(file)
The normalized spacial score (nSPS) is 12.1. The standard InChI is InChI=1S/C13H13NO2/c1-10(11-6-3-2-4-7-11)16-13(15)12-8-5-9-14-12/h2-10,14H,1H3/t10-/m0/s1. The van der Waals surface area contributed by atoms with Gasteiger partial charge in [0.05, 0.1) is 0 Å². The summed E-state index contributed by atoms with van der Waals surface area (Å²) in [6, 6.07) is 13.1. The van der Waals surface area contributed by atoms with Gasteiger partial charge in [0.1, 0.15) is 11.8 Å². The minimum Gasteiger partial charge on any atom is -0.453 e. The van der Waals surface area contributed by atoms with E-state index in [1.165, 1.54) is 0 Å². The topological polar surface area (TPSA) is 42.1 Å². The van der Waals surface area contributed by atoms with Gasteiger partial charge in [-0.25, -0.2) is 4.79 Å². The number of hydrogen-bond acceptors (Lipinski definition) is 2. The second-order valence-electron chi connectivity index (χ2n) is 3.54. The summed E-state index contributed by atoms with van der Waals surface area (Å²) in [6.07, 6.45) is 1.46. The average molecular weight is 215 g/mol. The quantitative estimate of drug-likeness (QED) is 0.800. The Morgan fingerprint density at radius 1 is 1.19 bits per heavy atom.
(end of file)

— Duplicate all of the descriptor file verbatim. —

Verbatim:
The normalized spacial score (nSPS) is 12.1. The standard InChI is InChI=1S/C13H13NO2/c1-10(11-6-3-2-4-7-11)16-13(15)12-8-5-9-14-12/h2-10,14H,1H3/t10-/m0/s1. The van der Waals surface area contributed by atoms with Gasteiger partial charge in [0.05, 0.1) is 0 Å². The summed E-state index contributed by atoms with van der Waals surface area (Å²) in [6, 6.07) is 13.1. The van der Waals surface area contributed by atoms with Gasteiger partial charge in [0.1, 0.15) is 11.8 Å². The minimum Gasteiger partial charge on any atom is -0.453 e. The van der Waals surface area contributed by atoms with E-state index in [1.165, 1.54) is 0 Å². The topological polar surface area (TPSA) is 42.1 Å². The van der Waals surface area contributed by atoms with Gasteiger partial charge in [-0.25, -0.2) is 4.79 Å². The number of hydrogen-bond acceptors (Lipinski definition) is 2. The second-order valence-electron chi connectivity index (χ2n) is 3.54. The summed E-state index contributed by atoms with van der Waals surface area (Å²) in [6.07, 6.45) is 1.46. The average molecular weight is 215 g/mol. The quantitative estimate of drug-likeness (QED) is 0.800. The Morgan fingerprint density at radius 1 is 1.19 bits per heavy atom.